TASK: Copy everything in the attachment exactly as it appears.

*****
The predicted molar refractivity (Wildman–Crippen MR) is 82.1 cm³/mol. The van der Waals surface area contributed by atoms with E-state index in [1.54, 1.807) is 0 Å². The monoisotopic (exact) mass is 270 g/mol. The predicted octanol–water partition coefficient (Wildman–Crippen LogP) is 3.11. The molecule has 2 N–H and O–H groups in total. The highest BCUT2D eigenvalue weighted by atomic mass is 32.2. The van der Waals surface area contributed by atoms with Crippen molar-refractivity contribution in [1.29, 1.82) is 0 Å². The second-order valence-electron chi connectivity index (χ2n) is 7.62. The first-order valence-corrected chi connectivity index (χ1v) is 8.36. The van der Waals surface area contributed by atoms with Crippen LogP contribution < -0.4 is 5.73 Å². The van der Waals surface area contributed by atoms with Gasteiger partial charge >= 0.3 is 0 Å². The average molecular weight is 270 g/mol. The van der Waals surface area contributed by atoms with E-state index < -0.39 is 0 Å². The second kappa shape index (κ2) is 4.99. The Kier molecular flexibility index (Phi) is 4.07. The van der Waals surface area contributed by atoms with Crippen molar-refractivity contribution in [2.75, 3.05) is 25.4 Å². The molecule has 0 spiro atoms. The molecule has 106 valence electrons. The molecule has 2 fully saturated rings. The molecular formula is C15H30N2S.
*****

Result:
The predicted molar refractivity (Wildman–Crippen MR) is 82.1 cm³/mol. The van der Waals surface area contributed by atoms with E-state index in [1.54, 1.807) is 0 Å². The monoisotopic (exact) mass is 270 g/mol. The predicted octanol–water partition coefficient (Wildman–Crippen LogP) is 3.11. The molecule has 2 N–H and O–H groups in total. The highest BCUT2D eigenvalue weighted by atomic mass is 32.2. The van der Waals surface area contributed by atoms with Crippen molar-refractivity contribution in [1.29, 1.82) is 0 Å². The second-order valence-electron chi connectivity index (χ2n) is 7.62. The first-order valence-corrected chi connectivity index (χ1v) is 8.36. The van der Waals surface area contributed by atoms with Crippen LogP contribution < -0.4 is 5.73 Å². The van der Waals surface area contributed by atoms with Gasteiger partial charge >= 0.3 is 0 Å². The average molecular weight is 270 g/mol. The van der Waals surface area contributed by atoms with E-state index < -0.39 is 0 Å². The second kappa shape index (κ2) is 4.99. The Kier molecular flexibility index (Phi) is 4.07. The van der Waals surface area contributed by atoms with Crippen molar-refractivity contribution in [2.75, 3.05) is 25.4 Å². The molecule has 0 spiro atoms. The molecule has 106 valence electrons. The molecule has 2 fully saturated rings. The molecular formula is C15H30N2S.